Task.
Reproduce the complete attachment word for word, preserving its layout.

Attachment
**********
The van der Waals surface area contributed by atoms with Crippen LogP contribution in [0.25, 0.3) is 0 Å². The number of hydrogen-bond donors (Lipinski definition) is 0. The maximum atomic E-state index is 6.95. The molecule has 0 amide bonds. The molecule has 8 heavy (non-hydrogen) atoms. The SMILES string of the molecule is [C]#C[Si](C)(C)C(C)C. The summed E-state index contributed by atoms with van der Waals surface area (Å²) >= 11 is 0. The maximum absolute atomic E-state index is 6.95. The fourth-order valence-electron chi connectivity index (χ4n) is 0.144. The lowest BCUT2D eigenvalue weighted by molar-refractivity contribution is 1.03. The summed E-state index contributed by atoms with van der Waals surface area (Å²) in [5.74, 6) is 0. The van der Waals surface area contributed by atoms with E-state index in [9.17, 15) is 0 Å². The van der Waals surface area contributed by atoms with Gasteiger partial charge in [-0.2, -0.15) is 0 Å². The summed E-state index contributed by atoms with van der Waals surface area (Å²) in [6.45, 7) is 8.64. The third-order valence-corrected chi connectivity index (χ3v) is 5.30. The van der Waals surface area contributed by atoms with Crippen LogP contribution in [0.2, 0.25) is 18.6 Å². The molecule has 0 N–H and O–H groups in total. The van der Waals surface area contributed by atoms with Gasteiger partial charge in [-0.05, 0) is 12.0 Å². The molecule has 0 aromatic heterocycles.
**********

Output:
The van der Waals surface area contributed by atoms with Crippen LogP contribution in [0.25, 0.3) is 0 Å². The number of hydrogen-bond donors (Lipinski definition) is 0. The maximum atomic E-state index is 6.95. The molecule has 0 amide bonds. The molecule has 8 heavy (non-hydrogen) atoms. The SMILES string of the molecule is [C]#C[Si](C)(C)C(C)C. The summed E-state index contributed by atoms with van der Waals surface area (Å²) >= 11 is 0. The maximum absolute atomic E-state index is 6.95. The fourth-order valence-electron chi connectivity index (χ4n) is 0.144. The lowest BCUT2D eigenvalue weighted by molar-refractivity contribution is 1.03. The summed E-state index contributed by atoms with van der Waals surface area (Å²) in [5.74, 6) is 0. The van der Waals surface area contributed by atoms with E-state index in [9.17, 15) is 0 Å². The van der Waals surface area contributed by atoms with Gasteiger partial charge in [-0.2, -0.15) is 0 Å². The summed E-state index contributed by atoms with van der Waals surface area (Å²) in [6.45, 7) is 8.64. The third-order valence-corrected chi connectivity index (χ3v) is 5.30. The van der Waals surface area contributed by atoms with Crippen LogP contribution in [0.2, 0.25) is 18.6 Å². The molecule has 0 N–H and O–H groups in total. The van der Waals surface area contributed by atoms with Gasteiger partial charge in [-0.05, 0) is 12.0 Å². The molecule has 0 aromatic heterocycles.